By MARK TOOR | Posted: Monday, June 17, 2013

A five-year-veteran Correction Officer is suing the city in Federal court, saying he was strip-searched by his supervisors in a an effort to find contraband.

“I have never had someone take one of my members into the Warden’s office in front of Captains and tell them to take off his clothes,” Norman Seabrook, head of the Correction Officers Benevolent Association, told the Daily News, which was the first to report on the lawsuit. “It is unacceptable.”

Felt He Couldn’t Refuse

The suit said that the officer, Elio Soto, 35, cooperated with the search because he did not feel he could refuse an order. “Additionally, no Department of Correction policy nor any statement by any supervisor provided Soto with notice that he could refuse any of the searches at issue herein without disciplinary or other legal consequences,” according to the suit.

“If you say no to an order, it’s an automatic suspension,” Mr. Soto told the News. “I can’t lose this job. I have a family to feed.”

Correction Department spokesman Robin Campbell said, “”A search of staff was conducted in January. It was based on reasonable suspicion and sound legal authority and was done in a careful manner that fully respected the rights of all involved.”

Mr. Soto’s troubles began during a random search Jan. 17 at the Anna M. Kross Center on Rikers Island. “Soto was subjected to a canine search although he was not an inmate...and was not suspected of possessing contraband,” according to the suit.

What's That Ointment?

The two Captains conducting the random search asked Mr. Soto if he was in possession of contraband. Mr. Soto denied it but was asked to empty his pockets, which contained, among other items, a tube of ointment for a skin inflammation. He explained that the tube contained medicine, not contraband.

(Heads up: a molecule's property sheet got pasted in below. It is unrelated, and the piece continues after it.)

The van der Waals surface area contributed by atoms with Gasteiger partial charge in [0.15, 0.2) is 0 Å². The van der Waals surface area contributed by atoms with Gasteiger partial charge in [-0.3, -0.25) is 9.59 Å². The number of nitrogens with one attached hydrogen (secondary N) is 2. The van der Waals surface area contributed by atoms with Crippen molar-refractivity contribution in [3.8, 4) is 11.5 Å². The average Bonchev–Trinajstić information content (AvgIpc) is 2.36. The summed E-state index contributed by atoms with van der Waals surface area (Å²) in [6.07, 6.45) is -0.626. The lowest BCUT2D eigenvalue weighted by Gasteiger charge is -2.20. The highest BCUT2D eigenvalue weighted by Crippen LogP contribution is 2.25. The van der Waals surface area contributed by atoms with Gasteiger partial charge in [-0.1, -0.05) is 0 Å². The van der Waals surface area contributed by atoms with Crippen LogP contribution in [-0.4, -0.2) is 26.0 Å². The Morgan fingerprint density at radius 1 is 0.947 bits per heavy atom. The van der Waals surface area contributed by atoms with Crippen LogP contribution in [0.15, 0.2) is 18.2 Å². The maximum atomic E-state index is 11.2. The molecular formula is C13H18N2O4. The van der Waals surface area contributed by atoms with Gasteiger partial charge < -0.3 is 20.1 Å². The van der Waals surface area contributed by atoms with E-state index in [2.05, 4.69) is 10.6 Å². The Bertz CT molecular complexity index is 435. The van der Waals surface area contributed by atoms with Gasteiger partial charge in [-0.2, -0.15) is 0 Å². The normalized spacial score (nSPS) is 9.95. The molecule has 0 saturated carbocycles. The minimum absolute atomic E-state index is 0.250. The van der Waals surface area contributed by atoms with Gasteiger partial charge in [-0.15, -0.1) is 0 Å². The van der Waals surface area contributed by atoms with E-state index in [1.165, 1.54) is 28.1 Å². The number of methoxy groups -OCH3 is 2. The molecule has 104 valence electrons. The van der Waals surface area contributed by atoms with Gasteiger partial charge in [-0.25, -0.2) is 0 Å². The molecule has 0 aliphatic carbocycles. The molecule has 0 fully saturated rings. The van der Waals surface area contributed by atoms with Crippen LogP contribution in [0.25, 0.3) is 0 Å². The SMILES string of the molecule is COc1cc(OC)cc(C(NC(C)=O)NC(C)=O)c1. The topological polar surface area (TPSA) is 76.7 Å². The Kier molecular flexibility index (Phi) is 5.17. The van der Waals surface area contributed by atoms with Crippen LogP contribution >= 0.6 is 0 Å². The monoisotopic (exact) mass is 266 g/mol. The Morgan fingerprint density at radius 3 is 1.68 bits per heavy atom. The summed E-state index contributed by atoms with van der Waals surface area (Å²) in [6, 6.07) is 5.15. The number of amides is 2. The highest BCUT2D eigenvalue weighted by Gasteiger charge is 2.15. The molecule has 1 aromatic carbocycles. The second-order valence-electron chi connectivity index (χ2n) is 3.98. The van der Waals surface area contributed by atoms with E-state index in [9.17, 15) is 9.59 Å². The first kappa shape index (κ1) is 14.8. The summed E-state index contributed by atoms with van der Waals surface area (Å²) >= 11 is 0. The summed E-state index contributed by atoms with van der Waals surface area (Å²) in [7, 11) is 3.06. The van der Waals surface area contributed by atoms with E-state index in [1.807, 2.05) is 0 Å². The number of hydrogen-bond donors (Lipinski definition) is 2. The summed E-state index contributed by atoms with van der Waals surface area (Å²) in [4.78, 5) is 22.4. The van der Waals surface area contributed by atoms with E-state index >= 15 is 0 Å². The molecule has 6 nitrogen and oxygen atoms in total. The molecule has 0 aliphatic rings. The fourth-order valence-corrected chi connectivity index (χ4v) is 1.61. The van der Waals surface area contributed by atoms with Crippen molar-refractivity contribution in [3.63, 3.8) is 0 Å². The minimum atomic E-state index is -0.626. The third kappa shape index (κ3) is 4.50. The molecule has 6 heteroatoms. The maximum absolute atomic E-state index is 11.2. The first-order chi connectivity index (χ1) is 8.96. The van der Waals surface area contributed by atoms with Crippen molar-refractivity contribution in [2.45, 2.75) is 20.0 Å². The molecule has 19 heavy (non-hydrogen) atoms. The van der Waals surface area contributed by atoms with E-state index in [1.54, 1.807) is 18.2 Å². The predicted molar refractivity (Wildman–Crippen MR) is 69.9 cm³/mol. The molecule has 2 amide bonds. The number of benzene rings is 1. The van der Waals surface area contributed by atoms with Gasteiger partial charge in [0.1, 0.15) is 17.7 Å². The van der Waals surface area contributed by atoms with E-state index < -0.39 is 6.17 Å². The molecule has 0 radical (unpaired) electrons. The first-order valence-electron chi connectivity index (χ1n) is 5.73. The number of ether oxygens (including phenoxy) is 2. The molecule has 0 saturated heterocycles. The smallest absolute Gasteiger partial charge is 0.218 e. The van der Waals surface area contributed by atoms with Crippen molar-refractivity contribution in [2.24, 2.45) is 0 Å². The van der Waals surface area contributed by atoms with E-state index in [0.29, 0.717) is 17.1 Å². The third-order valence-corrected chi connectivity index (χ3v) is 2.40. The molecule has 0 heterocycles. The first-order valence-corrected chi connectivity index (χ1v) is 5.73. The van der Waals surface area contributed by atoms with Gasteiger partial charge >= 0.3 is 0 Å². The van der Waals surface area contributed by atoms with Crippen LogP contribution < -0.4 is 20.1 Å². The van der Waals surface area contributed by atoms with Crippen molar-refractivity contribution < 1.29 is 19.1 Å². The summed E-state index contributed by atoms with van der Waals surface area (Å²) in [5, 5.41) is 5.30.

Mr. Soto was confined to the office of Warden Louie Rivera, who told him that the dog had smelled narcotics on him and asked him to empty his pockets again. When no contraband was found, two canine searches were conducted, both of which indicated that Mr. Soto had an unauthorized substance, the suit said.

“The ‘K-9’ officer commented that the dog was trained to smell the scent of certain batteries and Soto had a small flashlight in his duty belt with those types of batteries,” according to the suit. He removed the flashlight but a third canine search turned up positive.

“At this point, the only thing left in Soto’s pocket was the medication,” the suit said. Capt. Vincent Valerio “then demanded that Soto report whatever contraband he had. Soto stated that he did not have contraband, just the medication.” A half-hour later, Mr. Valerio ordered Mr. Soto to submit to a strip-search, the suit said. Another Captain, Melvin Barnaby, conducted the search, telling Mr. Soto specifically to take off his underwear, according to the suit.

“Barnaby then instructed Soto to squat and cough (doing so is designed to force removal of any contraband in Soto’s rectum),” the suit said. “Soto complied and no contraband was discovered...

This procedure being performed on a Correction Officer was unprecedented at the DOC.”

Officers then searched Mr. Soto’s car before allowing him to leave, according to the suit.

None of the searches “were conducted with any reasonable suspicion that Soto possessed any contraband,” the suit asserts.

Mr. Soto was reassigned without explanation after the incident to a location with video surveillance, the suit said. It said he suffered “severe emotional stress consisting of depression, insomnia, anxiety, irritability and disruptions of both appetite and sleep. He is under treatment of both a medical physician and a licensed clinical social worker for these conditions.”

Contributing to his upset were rumors that he had been arrested and inquiries from co-workers about what had happened, the suit said.

Mr. Soto is represented by Koehler and Isaacs.